Subscriptions

You’ve read one of your four complimentary articles for this month.

You can read four articles free per month. To have complete access to the thousands of philosophy articles on this site, please SUBSCRIBE!

Articles

Print Print

Email Email

Email Discuss

Share
Facebook Twitter Reddit Google+
StumbleUpon Pinterest Delicious Digg

Bad News for Fibophiles

Miriam Abbott says the Fibonacci series tells us nothing about the natural world.

Consider these facts:

a) ‘George W. Bush’ has eleven letters

b) There were 11 floors on each of the Twin Towers

c) September 11 is the 254th day of the year.

d) American Airlines Flight 11 was the first to hit the twin towers. It had 92 on board.

e) The second airplane to hit the towers had 65 on board

f) The lily has three petals

g) The violet has five petals

h) The dimensions of the Parthenon in meters are 30.88 by 69.5 by 13.72

i) At construction the Great Pyramid was 280 cubits tall and 440 cubits wide.

Any numerical fact becomes interesting when it’s significant – when it counts for something. The first five observations listed above are supposed to illustrate the significance of the number 11. For example, the fact that September 11 was the 254th day of the year is significant because 2+5+4 is also 11. That’s the pseudo-science of numerology1.

The last four facts, meanwhile, supposedly illustrate the significance of Fibonacci and Phi. And that’s considered legitimate science.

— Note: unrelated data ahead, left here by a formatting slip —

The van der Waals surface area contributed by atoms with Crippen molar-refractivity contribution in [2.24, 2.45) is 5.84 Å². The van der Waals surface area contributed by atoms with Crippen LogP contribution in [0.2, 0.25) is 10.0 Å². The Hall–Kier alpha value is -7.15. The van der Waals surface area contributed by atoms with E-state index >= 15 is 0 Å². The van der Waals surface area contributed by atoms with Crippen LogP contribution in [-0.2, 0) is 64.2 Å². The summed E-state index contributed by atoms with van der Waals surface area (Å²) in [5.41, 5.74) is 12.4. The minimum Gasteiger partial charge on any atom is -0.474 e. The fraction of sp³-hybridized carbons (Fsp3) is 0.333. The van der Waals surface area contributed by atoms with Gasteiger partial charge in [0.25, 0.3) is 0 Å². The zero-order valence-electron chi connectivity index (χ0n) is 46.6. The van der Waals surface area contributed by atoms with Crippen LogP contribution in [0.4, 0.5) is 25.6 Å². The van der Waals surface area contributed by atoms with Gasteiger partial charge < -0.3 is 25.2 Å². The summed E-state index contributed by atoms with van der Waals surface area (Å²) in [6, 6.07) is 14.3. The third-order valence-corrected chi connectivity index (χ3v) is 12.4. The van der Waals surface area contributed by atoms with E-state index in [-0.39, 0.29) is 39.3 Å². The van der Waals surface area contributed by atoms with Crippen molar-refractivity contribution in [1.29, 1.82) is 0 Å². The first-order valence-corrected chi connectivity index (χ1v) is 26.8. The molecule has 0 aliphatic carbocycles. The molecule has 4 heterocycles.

Most of us learn about the Fibonacci series and Phi in quick moments during a lecture on history or civilization. It’s introduced as a mathematician’s pattern that transcends the world of numbers. The pattern is found in nature and culture, it’s everywhere from trees to temples. It is mysterious, it is powerful, it is Phi.

Well, yes. And no. While Phi and Fibonacci are interesting and perhaps even mysterious, their scientific bearing is mostly myth. Introducing the series as anything more than a mathematical event crosses the line from science to numerology.

Fibonacci Found

Fibonacci (aka Leonardo of Pisa) was a mathematician who lived during the 12th century. It was he who identified the famous sequence that begins 0, 1, 1, 2, 3, 5, 8, 13, 21, 34, 55, 89, 144, 233. After the first two values, each number in the series is generated by adding the preceding two; for example, the number 89 is the sum of 55 and 34. The relationship that holds between each number and its successor approximates an irrational number called Phi, 1.6180339887....

Equally important is this number, Phi. References to it date back as far as Euclid (c. 325 BC–265 BC)2, and it’s also known as ‘the golden ratio’, ‘the golden section’ and ‘the golden mean’. Phi is the ratio created when a line is divided in such a way that the relationship between the larger segment and the entire length is the same as the relationship between the smaller and larger segments (illustration below).

The golden ratio

The length of C would be A+B. When the ratio between A and C is the same as the ratio between B and A, then Phi has been achieved.